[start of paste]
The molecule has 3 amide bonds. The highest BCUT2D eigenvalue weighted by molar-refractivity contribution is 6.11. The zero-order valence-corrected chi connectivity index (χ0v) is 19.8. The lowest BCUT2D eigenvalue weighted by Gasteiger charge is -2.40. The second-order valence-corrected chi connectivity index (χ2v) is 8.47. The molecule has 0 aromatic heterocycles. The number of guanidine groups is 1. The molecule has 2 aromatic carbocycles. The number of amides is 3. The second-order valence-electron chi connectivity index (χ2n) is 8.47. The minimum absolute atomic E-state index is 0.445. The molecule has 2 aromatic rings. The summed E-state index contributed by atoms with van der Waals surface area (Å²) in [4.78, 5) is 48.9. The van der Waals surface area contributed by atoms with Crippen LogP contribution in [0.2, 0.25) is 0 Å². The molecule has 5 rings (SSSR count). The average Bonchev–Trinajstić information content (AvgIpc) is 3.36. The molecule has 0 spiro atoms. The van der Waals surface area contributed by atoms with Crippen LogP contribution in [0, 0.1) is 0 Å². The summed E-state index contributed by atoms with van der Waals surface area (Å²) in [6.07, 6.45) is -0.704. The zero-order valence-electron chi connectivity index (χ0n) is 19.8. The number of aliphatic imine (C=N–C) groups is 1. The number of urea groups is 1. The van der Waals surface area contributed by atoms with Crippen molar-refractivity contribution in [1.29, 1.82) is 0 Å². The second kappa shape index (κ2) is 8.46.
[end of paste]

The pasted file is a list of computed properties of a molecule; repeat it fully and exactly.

The molecule has 3 amide bonds. The highest BCUT2D eigenvalue weighted by molar-refractivity contribution is 6.11. The zero-order valence-corrected chi connectivity index (χ0v) is 19.8. The lowest BCUT2D eigenvalue weighted by Gasteiger charge is -2.40. The second-order valence-corrected chi connectivity index (χ2v) is 8.47. The molecule has 0 aromatic heterocycles. The number of guanidine groups is 1. The molecule has 2 aromatic carbocycles. The number of amides is 3. The second-order valence-electron chi connectivity index (χ2n) is 8.47. The minimum absolute atomic E-state index is 0.445. The molecule has 2 aromatic rings. The summed E-state index contributed by atoms with van der Waals surface area (Å²) in [4.78, 5) is 48.9. The van der Waals surface area contributed by atoms with Crippen LogP contribution in [0.2, 0.25) is 0 Å². The molecule has 5 rings (SSSR count). The average Bonchev–Trinajstić information content (AvgIpc) is 3.36. The molecule has 0 spiro atoms. The van der Waals surface area contributed by atoms with Crippen LogP contribution in [0, 0.1) is 0 Å². The summed E-state index contributed by atoms with van der Waals surface area (Å²) in [6.07, 6.45) is -0.704. The zero-order valence-electron chi connectivity index (χ0n) is 19.8. The number of aliphatic imine (C=N–C) groups is 1. The number of urea groups is 1. The van der Waals surface area contributed by atoms with Crippen molar-refractivity contribution in [1.29, 1.82) is 0 Å². The second kappa shape index (κ2) is 8.46.